Grenouille goes to Grasse to attempt to learn a new method for extracting scent, but he finds himself distracted by the cave during a rainstorm. He has found a tunnel/cave so deep and dark and small that there are no more scents. He was used to the cacophony of Paris, and here he has found silence. Like a monk, he spends months in this cave, and in the book they depict it more in detail. He creates a library of scents and has ghost butlers bringing him new scents every day to revel in. He doesn't see good or bad scents, he sees interesting ones. And every night before sleeping, he remembers the scent of the peach girl. Eventually, he reflects on himself, and that is where -- after months of solitude -- he finally realizes he has no scent.
He scrubs himself in the rain and with the dirt and he can smell all his clothes, all the food he's eaten from months and years before, but he can't smell himself. The thing he knows deepest and loves and cherishes and obsesses-over the most in the world, is completely foreign to him. He is completely devoid of scent.
This is where he makes his decision to create a perfume that embodies his understanding of scent, he will capture beauty and create himself a soul, the most beautiful and desirable and charming and undeniable soul that anyone has ever experienced.
He uses the beauty of the 13 girls, with the 13th being the exceptionally beautiful virgin daughter of one of the wealthiest families in Grasse. She reminds him of the peach girl, if not possibly even more beautiful. In the film, since they cannot depict scent, they use their red hair as a symbolic reference to roses, this most cherished staple of perfumery.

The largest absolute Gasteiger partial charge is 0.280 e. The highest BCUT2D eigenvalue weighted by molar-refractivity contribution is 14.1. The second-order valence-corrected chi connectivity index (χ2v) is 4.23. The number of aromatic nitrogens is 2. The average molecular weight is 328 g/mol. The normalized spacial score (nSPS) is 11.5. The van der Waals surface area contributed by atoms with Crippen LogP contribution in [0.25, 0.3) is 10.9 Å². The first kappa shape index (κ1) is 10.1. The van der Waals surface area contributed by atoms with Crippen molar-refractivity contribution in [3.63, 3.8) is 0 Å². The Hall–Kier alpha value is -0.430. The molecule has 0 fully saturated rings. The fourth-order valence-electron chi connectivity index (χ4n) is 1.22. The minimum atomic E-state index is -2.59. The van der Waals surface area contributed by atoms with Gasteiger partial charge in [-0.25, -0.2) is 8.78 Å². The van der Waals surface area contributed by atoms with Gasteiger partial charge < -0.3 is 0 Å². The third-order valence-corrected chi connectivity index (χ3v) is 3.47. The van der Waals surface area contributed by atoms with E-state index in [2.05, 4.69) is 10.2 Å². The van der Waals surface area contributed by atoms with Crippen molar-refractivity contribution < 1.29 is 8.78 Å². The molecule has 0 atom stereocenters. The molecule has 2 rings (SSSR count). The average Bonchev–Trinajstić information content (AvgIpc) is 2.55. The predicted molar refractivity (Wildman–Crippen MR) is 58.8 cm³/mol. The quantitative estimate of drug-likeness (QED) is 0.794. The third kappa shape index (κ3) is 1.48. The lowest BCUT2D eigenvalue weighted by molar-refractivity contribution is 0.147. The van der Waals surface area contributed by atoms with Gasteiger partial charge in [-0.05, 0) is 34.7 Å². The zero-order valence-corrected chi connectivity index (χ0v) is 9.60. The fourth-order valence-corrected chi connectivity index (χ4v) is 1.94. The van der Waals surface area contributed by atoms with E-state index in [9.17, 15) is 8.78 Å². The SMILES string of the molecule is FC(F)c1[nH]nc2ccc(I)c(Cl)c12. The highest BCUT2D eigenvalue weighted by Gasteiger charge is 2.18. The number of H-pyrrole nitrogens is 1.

Grenouille is captured, but he has achieved his goals and created a soul. His scent, his soul, is so pure and powerful and transcendent, that he has the church and crowds and even the father of the girl he murdered fall down and beg his forgiveness and mercy and beg for his love. He creates such an aura of passion and love with his scent that people just start going crazy on each other, and he causes a city-wide orgy. Everyone was there with such insurmountable hatred for this psychopathic murderer, but with his distillation of beauty and passion and purity into this tangible soul, he has transcended the physical and created a kind of divinity on earth.
After this, though, Grenouille feels he has no purpose. He couldn't possibly create anything purer or greater, and he feels that he has no reason to continue just experiencing the scents of the world. There's nothing more for him in the world, all he wants to do is be the embodiment of his scent, his soul, that he has created.
It's not that the purpose of the perfume changed, it's a metaphor for the divinity, the concentration of it.
The Judeo-Christian-Islamic traditions teach of the soul as a kind of living embodiment of the divine. There is God, and we are made in the image of God, and that what survives beyond the bounds of our world, beyond the edge of death, is our immortal soul. It is our being, our personhood, our light in the universe. This is similar in the Asian traditions of reincarnation and karma and samsara and enlightenment. What transcends reality is the purity, the soul, the light/lightness of our being.